The third job I took on was offered to me as an extra.  It was considerably better paid and the very basic description was it's just putting a few invoices on for the fishing agency.  It was a much, much bigger job then that and I ended up some days working a 12 hour day.  I would start my stock control job at 6:45am and work until 3:30 then drive down to the FIC bottom office and work until 6 or 7pm.  My initial reaction to the job was I can do that I already use Sage accounts.  I knew it would be different because I use a small business package and they use a big business package.  The biggest problem with the job was there was no handover at all, the previous person had already left.  The invoicing was way behind and it was not just a simple case of drawing up an invoice. The invoices had to be grouped together for the different ships from the fishing fleet that operate in the Falklands fishing zones.  It was a nightmare.  In fact after the first evening of trying to sort out invoices I went home and thought I'm never going to sleep again.  I'm not that easily daunted but I just thought I don't need this.  I just felt there was already that much work already there that was already way behind that I couldn't see myself getting my head above water.  I am a pretty decisive person so I went in the next evening and said the jobs not for me.  That should have been that but I then had a call asking if the work was brought up to date and if the invoices were presented sorted and in the ships folder ready for invoicing would I have another go.  Always a sucker for a bit off extra money against my better judgement I said yes.  That was fine, the invoicing was brought up to date by someone else who had also been doing it on a part time basis and the work started arriving in folders ready for invoicing.  Simple you would think. No, not really.  Some services provided to the fishing fleet had commission to be added some didn't.  There was no one their that actually knew.  Don't get me wrong there were people there that tried to help me and could help me with some aspects of the job but no-one that had actually done the job in it's entirety.  The work would arrive in fits and starts.  I went from one day feeling pretty smug because I felt I had caught everything up and was even finding time to get down to the more minor things like filing and then coming in the next evening to find 56 different ships files on the desk. These files can have anything from 1 invoice that needs entering up to probably in the region of 20. Even this would have been okay but in the first instance each ships invoices has to be entered onto a control sheet on excel, from the control sheet they would then go onto the sage system.  After the invoice was drawn up the suppliers that needed paying would then have to be entered onto the purchase ledger.  It was a big job.  Six weeks was no were long enough to learn it and because there was no one to teach it it was a bit of a suck it and see.  When I finished at the end of July I was just starting to get stuff back that was incorrect.  It was bound to happen but it makes you feel incompetent through no real fault of your own. I know that I was not the only one that it had happened to as I had spent the first  hour of my first evening doing credit notes to correct errors from the previous occupant of what was a very hot seat.  All in all I think it is a job that would be quite enjoyable if you had the time to learn it properly although I think it would always be quite challenging.  I went through days of quite enjoying it to ones where I was thoroughly pissed off.  The one thing I got out of that job and the stock controller job was that I would like to do a course to learn to use excel properly.  So that was my 3 months winter work in Stanley.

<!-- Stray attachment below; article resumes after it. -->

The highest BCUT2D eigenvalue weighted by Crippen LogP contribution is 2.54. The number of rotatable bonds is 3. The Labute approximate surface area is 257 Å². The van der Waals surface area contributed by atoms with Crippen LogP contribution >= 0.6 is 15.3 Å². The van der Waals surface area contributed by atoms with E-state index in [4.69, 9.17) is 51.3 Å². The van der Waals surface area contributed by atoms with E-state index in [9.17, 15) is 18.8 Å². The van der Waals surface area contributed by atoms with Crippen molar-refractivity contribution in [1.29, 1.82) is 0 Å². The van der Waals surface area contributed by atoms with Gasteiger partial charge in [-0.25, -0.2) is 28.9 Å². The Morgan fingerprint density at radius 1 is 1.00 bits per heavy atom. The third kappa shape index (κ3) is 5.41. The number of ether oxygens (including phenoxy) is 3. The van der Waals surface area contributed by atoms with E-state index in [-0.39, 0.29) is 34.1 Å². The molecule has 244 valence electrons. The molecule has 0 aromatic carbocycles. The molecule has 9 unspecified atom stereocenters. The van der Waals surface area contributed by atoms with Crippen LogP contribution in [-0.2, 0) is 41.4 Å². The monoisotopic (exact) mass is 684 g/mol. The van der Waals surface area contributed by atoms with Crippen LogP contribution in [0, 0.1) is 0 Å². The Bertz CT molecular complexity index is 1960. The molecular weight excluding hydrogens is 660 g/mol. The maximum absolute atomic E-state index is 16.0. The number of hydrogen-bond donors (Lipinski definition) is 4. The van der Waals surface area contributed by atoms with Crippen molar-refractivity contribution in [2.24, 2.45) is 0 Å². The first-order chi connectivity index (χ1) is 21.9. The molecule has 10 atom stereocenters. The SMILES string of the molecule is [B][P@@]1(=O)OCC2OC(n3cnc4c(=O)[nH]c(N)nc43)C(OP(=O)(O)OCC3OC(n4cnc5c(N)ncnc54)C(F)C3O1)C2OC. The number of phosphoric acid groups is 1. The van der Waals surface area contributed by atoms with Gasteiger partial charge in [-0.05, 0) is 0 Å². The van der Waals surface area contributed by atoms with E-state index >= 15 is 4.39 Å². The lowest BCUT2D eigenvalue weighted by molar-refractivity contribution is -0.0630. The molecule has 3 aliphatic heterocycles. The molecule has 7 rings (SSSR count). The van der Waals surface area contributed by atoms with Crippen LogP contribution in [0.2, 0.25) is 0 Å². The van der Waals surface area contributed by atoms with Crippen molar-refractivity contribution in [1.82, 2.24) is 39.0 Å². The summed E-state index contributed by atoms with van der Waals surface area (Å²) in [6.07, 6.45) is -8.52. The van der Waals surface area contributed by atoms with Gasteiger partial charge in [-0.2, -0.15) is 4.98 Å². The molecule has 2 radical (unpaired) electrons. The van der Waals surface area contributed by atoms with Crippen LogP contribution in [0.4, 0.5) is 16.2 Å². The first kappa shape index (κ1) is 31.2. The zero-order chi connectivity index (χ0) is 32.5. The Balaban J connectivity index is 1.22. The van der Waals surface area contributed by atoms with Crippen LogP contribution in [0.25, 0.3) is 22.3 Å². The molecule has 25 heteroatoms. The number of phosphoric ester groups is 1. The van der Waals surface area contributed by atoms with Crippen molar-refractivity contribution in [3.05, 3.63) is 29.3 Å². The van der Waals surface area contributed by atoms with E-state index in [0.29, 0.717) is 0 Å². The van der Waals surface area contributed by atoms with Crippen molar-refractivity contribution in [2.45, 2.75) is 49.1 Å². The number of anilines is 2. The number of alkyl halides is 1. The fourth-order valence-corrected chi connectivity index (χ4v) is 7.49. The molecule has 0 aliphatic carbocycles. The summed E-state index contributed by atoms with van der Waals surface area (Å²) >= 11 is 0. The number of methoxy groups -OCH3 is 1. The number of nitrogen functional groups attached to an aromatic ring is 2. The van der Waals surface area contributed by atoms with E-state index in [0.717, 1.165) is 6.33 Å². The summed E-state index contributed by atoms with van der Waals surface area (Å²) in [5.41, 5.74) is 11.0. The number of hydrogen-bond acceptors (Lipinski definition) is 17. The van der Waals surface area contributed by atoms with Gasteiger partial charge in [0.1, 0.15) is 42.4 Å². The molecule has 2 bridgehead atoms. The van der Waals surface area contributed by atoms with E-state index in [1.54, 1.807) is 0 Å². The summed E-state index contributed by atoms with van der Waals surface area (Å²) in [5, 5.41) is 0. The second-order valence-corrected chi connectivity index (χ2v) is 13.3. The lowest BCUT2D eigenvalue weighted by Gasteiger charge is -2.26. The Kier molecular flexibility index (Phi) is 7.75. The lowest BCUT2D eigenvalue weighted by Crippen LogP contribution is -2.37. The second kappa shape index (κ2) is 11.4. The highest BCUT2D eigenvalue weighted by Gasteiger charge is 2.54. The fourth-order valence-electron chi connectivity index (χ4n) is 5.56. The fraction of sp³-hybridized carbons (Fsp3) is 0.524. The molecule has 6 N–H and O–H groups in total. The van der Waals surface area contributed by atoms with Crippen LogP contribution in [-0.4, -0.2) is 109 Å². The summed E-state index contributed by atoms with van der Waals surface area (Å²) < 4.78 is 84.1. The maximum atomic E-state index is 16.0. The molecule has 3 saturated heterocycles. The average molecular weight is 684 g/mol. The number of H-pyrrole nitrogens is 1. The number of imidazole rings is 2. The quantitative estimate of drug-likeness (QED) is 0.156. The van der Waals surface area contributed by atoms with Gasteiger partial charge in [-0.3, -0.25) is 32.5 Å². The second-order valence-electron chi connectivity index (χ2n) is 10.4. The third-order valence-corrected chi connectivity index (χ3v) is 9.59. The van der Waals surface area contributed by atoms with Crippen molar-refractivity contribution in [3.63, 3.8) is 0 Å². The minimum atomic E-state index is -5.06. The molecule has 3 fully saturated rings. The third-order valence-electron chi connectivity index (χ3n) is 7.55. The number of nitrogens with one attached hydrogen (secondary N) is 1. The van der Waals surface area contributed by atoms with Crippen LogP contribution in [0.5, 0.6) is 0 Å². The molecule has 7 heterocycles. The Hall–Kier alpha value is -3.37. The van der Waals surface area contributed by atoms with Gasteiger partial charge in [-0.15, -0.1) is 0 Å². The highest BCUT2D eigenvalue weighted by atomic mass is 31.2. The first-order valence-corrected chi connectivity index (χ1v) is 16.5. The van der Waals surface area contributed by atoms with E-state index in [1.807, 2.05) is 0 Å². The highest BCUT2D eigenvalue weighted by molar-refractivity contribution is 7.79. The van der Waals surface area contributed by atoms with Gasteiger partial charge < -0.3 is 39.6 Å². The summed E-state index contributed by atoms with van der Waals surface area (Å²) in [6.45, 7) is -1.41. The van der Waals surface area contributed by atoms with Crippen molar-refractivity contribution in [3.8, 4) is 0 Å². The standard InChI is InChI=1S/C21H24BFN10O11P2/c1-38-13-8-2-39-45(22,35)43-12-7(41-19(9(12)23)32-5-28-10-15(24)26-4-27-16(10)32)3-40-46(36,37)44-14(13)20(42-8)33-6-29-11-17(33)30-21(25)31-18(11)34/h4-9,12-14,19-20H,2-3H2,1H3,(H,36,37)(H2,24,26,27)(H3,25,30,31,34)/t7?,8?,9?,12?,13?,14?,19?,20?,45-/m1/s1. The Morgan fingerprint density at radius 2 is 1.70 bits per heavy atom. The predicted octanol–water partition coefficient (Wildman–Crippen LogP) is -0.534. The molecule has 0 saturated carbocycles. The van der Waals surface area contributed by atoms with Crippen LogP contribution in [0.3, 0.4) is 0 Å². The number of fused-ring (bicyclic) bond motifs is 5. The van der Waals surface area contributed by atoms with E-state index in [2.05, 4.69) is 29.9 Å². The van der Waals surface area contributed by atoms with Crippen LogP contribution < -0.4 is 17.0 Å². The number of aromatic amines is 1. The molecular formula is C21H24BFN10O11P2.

1. I have been wondering what you have been doing both in town and now at the farm. You seem busy. The military make strange tourists but no doubt they are interesting.

    It is interesting how we must always remind ourselves of what another generation knows. When I lived in a black community in New Haven, when Parker was only one of four white kids in a kindergarten of 64, I asked one of the neighbourhood who Martin Luther King was, after whom the school was named. To my amazement he had never heard of him. What ! a black kid who did not know about this civil rights hero?? You would think knowing about him would be in his genes. Then I realized he was born 9 years after Dr. King was murdered. He missed out on he beloved feeling I had for that saintly man.

    Concerning your request for me to look for seed in Canada, I am waiting to hear back from two promising sources who might be able to suggest a source. I have not given up.

  2. Hi Philip,
    I have good intentions of blogging more regular again now but I never seem to carry them out. Christopher and Shaun were also very busy over the 3 months that I was in Stanley and I have quite a few things regarding the farm to up-date on.
    Thank you for looking into the seed for us.

  3. Never seen blog about this 'super' remote island...thanks for sharing.

    1. Thanks for your comment. I have good intentions of blogging more regular again but we are having huge problems connecting and staying connected to the internet at the moment.